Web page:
I’m uncertain why English Council wants to cut their grant – what else are they planning to spend it on? In terms of new members generated, enthused and trained, Liberal Youth is a bargain.

    Co-Chair Oxford University Liberal Democrats, Hilary-Trinity 2011

  • Sam Barratt 25th Nov '11 - 9:09pm

    I haven’t really been involved in LY nationally, but have found local branches to vary- and not always through lack of trying from members. From what you say Andrew the ‘prohibitive cost’ could only realistically be combated through subsidising places- which would require MORE not LESS funding.

    Similarly, where shortcomings are identified I would suspect that this could be down to a lack of resources on the part of LY- be that time, money or staffing. Members have, rightly, high expectations but if LY do fall short sometimes that doesn’t mean it is a failing of the institution and it should lose its grant.

    I have no doubt that the party will continue to support LY, it would be incredibly unfortunate if they were to decide not to.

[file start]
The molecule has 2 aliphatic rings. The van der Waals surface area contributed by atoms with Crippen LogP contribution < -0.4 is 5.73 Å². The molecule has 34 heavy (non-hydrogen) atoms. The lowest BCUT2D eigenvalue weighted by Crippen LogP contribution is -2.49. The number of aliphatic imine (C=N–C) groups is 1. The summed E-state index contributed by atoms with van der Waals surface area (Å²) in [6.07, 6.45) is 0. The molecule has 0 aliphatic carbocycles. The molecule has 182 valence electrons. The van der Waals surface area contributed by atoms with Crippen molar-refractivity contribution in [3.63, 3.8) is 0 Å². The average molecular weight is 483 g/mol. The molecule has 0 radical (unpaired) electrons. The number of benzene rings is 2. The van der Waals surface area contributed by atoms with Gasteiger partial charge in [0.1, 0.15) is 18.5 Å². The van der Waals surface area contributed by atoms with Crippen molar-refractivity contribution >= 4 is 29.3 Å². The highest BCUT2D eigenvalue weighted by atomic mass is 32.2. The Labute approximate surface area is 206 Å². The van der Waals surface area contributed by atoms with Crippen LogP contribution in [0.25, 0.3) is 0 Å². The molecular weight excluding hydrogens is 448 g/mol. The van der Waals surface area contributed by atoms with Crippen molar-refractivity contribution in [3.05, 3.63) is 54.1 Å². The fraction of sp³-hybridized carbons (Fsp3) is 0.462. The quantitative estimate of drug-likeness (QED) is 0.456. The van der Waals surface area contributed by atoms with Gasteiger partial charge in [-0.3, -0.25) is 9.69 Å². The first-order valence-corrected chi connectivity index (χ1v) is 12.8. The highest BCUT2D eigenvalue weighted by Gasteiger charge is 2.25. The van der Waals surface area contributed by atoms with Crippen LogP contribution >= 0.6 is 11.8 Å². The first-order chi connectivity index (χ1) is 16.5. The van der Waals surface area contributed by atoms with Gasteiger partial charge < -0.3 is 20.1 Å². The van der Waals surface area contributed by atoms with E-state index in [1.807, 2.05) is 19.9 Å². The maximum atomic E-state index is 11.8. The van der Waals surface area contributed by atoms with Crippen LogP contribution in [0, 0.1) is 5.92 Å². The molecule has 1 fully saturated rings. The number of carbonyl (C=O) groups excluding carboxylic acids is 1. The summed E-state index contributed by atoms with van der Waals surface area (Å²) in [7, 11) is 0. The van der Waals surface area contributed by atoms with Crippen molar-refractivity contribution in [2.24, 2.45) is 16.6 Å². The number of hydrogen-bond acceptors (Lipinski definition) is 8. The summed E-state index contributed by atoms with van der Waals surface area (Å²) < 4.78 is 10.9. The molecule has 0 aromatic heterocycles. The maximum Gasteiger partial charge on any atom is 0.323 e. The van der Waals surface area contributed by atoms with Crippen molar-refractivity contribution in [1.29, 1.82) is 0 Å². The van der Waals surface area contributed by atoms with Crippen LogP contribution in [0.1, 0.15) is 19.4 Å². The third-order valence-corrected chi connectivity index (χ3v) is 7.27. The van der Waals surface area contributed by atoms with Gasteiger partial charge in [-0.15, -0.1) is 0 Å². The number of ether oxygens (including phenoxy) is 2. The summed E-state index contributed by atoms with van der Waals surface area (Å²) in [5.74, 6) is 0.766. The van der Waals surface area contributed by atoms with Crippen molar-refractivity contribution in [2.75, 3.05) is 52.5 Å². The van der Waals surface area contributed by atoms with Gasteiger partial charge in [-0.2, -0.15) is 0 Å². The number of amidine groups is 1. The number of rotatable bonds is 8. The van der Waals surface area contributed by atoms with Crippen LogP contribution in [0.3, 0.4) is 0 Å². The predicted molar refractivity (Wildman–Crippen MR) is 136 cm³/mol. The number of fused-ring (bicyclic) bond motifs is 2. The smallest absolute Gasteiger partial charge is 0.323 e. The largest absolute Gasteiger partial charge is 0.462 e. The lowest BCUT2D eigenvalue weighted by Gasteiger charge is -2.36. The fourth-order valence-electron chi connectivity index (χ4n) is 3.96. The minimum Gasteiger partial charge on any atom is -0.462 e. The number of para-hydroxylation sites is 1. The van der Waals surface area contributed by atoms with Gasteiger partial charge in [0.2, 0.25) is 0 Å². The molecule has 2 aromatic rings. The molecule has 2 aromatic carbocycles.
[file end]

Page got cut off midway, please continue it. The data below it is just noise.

• I don’t know what happens with Activate now – but the first activate was heavily subisidised to the extent that the total charge to attendees for the weekend was a token £5.

    My memory is that talking to Jo that weekend she said she had nearly decided to cancel at the last minute – but was now glad that she hadn’t done so.

    The idea of a self funding Liberal Youth is a nice one – but it is pretty much of a pipe-dream. It certainly isn’t something that can just be switched on overnight.

    Funding for the party’s youth wing isn’t a cost – its an investment. One year (when there were mutterings about cutting LDYS’s grant we had a quite a good wheeze of getting party members who first got involved through the youth wing (of whatever name) to put their name up on a board. When you looked a the list at the end of conference it was pretty clear what the contribution had been over the years!

  • Alan Belmore 26th Nov '11 - 2:35pm

    Dave: what you don’t have though is an organisation which effectively enforces its own term limits. Turnover in Liberal Youth is very high because those who are able to lead will be out of the organisation in 3 years (when they graduate or turn 26), which makes it a lot harder to manage long term strategy.

  • Alan Belmore 26th Nov '11 - 2:36pm

    I’d also add that with the current Youth unemployment figures, and the fact that a student loan won’t cover your living costs at University, Liberal Youth members have significantly lower financial resources than most other groups within the party which makes fundraising from members even harder.